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March 28, 2015

March 28, 2015

Posted by **JJ** on Wednesday, July 18, 2012 at 7:52pm.

I'm pretty confused, but this is what I think I should do for a start. If I were to draw a square and label the charges at the 4 corners q1, q2, q3, and q4 starting at the top left corner and numbering around clockwise; then put q1 and q4 as negative, and q2 and q3 as positive. This would direct the force inward, I believe? Then I think another force on each would point away from the square? So, if I were to pick to solve for q2, then would it be F21 + F31 for the force on q2? I'm also unsure if I have to consider the second force on each charge and use cos and sin for the x and y axis? Help would be very appreciated.

- Physics -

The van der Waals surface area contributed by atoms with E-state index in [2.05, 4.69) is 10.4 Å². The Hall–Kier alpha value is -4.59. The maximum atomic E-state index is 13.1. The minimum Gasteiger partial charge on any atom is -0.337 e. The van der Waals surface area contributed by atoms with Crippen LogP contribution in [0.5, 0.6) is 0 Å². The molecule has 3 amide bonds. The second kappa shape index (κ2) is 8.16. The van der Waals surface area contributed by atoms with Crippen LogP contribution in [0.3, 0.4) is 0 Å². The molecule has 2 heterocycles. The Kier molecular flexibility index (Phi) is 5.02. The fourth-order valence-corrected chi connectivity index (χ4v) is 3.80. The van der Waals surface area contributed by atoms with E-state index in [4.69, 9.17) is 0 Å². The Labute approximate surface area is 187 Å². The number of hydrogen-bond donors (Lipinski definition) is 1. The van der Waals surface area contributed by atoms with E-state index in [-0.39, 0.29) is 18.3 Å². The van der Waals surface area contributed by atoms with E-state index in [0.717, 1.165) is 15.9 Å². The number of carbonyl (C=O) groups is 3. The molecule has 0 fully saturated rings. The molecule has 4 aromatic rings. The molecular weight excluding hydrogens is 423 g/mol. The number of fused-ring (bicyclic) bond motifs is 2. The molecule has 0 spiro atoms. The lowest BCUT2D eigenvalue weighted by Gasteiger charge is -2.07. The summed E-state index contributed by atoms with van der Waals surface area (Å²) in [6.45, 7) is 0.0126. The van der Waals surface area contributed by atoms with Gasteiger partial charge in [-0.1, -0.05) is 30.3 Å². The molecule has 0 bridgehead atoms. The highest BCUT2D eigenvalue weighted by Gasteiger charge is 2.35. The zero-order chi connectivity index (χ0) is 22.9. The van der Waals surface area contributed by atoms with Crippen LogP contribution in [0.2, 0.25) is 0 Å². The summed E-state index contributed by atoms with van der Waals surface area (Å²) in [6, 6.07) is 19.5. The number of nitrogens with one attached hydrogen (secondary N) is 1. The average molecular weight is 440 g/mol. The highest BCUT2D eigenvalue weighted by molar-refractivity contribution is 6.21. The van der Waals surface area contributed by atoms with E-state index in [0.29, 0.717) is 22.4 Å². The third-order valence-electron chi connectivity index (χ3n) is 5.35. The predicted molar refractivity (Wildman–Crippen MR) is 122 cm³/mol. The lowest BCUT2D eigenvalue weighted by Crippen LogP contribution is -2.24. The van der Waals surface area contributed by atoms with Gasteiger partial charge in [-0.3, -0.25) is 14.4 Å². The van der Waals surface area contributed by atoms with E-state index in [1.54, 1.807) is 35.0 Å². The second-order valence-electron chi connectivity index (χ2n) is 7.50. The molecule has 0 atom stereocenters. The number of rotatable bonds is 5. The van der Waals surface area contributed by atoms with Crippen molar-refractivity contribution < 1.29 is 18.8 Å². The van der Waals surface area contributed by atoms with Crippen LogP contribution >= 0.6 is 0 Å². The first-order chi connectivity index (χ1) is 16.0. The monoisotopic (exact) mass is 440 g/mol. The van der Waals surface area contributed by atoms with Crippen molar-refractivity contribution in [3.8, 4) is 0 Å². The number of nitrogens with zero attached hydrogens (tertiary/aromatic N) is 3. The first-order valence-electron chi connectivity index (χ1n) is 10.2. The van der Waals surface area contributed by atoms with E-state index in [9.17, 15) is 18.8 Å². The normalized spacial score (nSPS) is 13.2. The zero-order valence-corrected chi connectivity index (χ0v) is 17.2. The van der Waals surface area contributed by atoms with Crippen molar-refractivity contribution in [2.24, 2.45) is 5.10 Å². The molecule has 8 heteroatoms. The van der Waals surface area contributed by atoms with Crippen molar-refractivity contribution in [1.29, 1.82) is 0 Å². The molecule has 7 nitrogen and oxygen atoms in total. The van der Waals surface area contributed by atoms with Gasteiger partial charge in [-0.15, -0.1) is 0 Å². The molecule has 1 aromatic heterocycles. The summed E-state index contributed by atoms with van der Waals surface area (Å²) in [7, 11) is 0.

**bobpursley**, Wednesday, July 18, 2012 at 8:17pmlet the side distance be s. Then the diagonal distance is s*sqrt2

Now each charge is attracted to the side charges, and repelled by the opposite charge across the diagonal.

Now consider the charge at a corner being attracted to the two adjacent charges. The force of attraction is kqq/s^2, and the directions of these two forces are perpendicular to each other, so the resultant force is along the diagonal, and has a value of 2*.707*kqq/s^2 in the direction of the diagonal toward the center. Now consider the force across the diagonal due to the charge across the diagonal

force= kqq/(ssqrt2)^2=1/2 *kqq/s^2, but it is being repelled.

Net force toward the center:

kqq/s^2*1.414-1/2 kqq/s^2=about you do it.

So each charge is attracted towards the center. OH yes, this is for the charges to be alternated in +- going around the square.

- Physics -
**JJ**, Wednesday, July 18, 2012 at 9:43pmWhere is the 0.707 coming from? And I plugged k= 8.99 x 10^9, q= 2.65 x 10^-6, and s= 0.408 into the net force toward the center equation to get 0.347N. So this is the magnitude that all of the charges would have, correct?

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